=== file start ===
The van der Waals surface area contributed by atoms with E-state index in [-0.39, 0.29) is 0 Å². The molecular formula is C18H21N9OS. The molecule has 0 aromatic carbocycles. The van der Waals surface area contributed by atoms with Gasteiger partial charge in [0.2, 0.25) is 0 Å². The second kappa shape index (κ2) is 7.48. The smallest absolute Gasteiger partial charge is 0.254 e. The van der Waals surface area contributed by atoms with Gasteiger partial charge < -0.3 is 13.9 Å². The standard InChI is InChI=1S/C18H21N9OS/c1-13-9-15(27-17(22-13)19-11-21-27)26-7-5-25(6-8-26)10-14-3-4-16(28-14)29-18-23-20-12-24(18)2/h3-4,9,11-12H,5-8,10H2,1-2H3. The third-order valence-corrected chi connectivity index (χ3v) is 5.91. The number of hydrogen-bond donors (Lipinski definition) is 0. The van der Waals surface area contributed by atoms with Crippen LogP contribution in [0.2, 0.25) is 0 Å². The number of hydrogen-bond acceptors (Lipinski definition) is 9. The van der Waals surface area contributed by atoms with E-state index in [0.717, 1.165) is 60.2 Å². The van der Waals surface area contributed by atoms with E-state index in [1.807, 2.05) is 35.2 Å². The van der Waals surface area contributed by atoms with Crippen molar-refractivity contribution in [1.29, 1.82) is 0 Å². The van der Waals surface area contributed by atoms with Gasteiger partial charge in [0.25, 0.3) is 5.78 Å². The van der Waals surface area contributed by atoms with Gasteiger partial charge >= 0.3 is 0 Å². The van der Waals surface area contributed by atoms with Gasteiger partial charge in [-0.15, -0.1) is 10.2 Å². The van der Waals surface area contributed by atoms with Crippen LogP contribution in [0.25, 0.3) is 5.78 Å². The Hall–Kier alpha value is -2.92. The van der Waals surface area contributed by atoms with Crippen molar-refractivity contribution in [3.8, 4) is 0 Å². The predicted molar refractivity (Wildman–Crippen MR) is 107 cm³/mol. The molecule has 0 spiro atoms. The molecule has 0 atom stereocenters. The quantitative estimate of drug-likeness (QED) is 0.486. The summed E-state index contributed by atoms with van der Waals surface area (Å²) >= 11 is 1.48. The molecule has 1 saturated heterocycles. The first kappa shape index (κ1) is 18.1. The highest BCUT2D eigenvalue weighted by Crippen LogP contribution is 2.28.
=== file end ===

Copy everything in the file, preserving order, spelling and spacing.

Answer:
The van der Waals surface area contributed by atoms with E-state index in [-0.39, 0.29) is 0 Å². The molecular formula is C18H21N9OS. The molecule has 0 aromatic carbocycles. The van der Waals surface area contributed by atoms with Gasteiger partial charge in [0.2, 0.25) is 0 Å². The second kappa shape index (κ2) is 7.48. The smallest absolute Gasteiger partial charge is 0.254 e. The van der Waals surface area contributed by atoms with Gasteiger partial charge < -0.3 is 13.9 Å². The standard InChI is InChI=1S/C18H21N9OS/c1-13-9-15(27-17(22-13)19-11-21-27)26-7-5-25(6-8-26)10-14-3-4-16(28-14)29-18-23-20-12-24(18)2/h3-4,9,11-12H,5-8,10H2,1-2H3. The third-order valence-corrected chi connectivity index (χ3v) is 5.91. The number of hydrogen-bond donors (Lipinski definition) is 0. The van der Waals surface area contributed by atoms with Crippen LogP contribution in [0.2, 0.25) is 0 Å². The number of hydrogen-bond acceptors (Lipinski definition) is 9. The van der Waals surface area contributed by atoms with E-state index in [0.717, 1.165) is 60.2 Å². The van der Waals surface area contributed by atoms with E-state index in [1.807, 2.05) is 35.2 Å². The van der Waals surface area contributed by atoms with Crippen molar-refractivity contribution in [1.29, 1.82) is 0 Å². The van der Waals surface area contributed by atoms with Gasteiger partial charge in [0.25, 0.3) is 5.78 Å². The van der Waals surface area contributed by atoms with Gasteiger partial charge >= 0.3 is 0 Å². The van der Waals surface area contributed by atoms with Gasteiger partial charge in [-0.15, -0.1) is 10.2 Å². The van der Waals surface area contributed by atoms with Crippen LogP contribution in [0.25, 0.3) is 5.78 Å². The Hall–Kier alpha value is -2.92. The van der Waals surface area contributed by atoms with Crippen molar-refractivity contribution in [3.8, 4) is 0 Å². The predicted molar refractivity (Wildman–Crippen MR) is 107 cm³/mol. The molecule has 0 spiro atoms. The molecule has 0 atom stereocenters. The quantitative estimate of drug-likeness (QED) is 0.486. The summed E-state index contributed by atoms with van der Waals surface area (Å²) >= 11 is 1.48. The molecule has 1 saturated heterocycles. The first kappa shape index (κ1) is 18.1. The highest BCUT2D eigenvalue weighted by Crippen LogP contribution is 2.28.